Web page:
By SUZANNAH HILLS
Here's to us: Michael and Jean O'Shea celebrating winning £10.2million on Euro Millions, at Nottingham Race Course, in October 2005
A couple who won a £10.2 million lottery jackpot are still claiming £500-a-month disability benefits more than six years later, it has emerged.
Mick and Jean O'Shea won the huge EuroMillions sum in 2005 but Mr O'Shea still receives the disability allowance because it is not means-tested in England.
The former builder, 73, told The Sun newspaper: 'We've nothing to hide. I worked for 40 years and I'm entitled to it.
'I've been getting it since about 1996. I declared the win to the authorities at the time, but it doesn't matter as it's not means-tested.'
Home sweet home: Mr and Mrs O'Shea bought their council house in Sneinton, Nottingham, for £5,000 in 1977. Houses in the area now sell for an average of £190,000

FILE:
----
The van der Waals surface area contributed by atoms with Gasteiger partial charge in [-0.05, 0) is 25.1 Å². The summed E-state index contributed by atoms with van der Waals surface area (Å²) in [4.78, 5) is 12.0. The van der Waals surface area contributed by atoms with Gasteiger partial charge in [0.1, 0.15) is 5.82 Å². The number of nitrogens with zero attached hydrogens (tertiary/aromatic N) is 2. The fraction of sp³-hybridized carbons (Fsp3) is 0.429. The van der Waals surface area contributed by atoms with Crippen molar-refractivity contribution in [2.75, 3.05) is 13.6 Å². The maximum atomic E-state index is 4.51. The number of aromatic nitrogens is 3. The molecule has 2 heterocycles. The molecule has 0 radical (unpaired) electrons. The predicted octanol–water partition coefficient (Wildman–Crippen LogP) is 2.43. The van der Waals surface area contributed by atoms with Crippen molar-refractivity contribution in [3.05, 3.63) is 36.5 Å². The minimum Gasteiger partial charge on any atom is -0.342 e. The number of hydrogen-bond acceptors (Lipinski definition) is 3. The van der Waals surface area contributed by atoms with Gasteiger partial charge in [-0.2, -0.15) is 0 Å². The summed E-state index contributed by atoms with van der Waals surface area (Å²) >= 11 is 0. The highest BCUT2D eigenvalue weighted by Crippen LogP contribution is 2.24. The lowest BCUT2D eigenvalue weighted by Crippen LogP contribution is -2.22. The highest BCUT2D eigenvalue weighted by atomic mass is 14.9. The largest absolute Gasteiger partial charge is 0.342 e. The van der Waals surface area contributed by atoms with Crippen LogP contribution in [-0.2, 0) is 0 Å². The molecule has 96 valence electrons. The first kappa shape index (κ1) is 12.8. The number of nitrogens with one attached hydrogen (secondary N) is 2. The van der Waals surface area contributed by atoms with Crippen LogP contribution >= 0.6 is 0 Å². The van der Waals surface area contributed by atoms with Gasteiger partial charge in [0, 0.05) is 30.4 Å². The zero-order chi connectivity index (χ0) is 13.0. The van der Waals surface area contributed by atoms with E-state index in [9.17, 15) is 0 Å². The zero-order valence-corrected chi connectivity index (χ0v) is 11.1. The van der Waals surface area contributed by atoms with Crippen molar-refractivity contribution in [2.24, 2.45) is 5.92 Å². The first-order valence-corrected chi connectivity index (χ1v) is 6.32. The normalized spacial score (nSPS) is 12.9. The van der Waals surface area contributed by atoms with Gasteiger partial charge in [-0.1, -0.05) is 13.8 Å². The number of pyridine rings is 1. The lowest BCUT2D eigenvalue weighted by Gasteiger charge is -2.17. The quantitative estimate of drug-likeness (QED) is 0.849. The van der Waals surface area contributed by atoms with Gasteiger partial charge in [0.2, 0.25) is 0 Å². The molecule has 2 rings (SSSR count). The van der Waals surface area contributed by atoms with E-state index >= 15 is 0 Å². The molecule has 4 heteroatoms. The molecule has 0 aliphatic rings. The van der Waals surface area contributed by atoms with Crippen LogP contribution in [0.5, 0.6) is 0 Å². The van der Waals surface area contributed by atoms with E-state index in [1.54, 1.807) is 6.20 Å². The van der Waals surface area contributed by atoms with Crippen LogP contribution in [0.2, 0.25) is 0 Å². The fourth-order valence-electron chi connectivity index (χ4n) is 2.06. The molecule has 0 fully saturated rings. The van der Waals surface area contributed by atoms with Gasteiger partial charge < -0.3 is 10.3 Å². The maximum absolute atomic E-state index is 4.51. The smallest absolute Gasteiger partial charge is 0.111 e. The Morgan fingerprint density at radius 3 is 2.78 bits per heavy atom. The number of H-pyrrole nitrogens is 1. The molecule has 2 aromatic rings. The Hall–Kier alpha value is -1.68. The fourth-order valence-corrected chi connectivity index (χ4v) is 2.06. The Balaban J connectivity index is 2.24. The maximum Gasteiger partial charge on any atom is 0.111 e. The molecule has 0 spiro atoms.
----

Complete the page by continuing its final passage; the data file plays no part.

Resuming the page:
Mr O'Shea said he has osteoarthritis in his legs as well as rheumatoid arthritis in his hands and has recently had a hip operation.
Mrs O'Shea, 72, added: 'It's for his eyesight and arthritis. We're entitled to it.'
Mr O'Shea also receives a new car every three years under the Government's Motability scheme for disabled drivers, the newspaper reported.
The couple live in Sneinton, Nottingham, in a council house they purchased for £5,000 in 1977. Houses in the area now sell for an average of £190,000.
A neighbour told the newspaper that Mr and Mrs O'Shea go on holiday several times a year - to locations such as Australia, Canada and Alaska.
The pair also had a house built in Co Kerry, Ireland, after their win, which is now worth £600,000.
Taxpayer's Alliance campaign director, Emma Boon, dismissed Mr O'Shea's argument that he has a right to claim disability allowance after years of paying tax himself.
She said: 'It's irrelevant if he has paid tax all his life and that is a ridiculous argument to make.
'The disability allowance and mobility scheme is there for people who genuinely need it and have no other way of getting help.
'It is not some sort of tax rebate for the rich - and it is not there for newly-made millionaires to take advantage of.
'He is taking away money and services from others who genuinely need it and can't afford to pay for it themselves.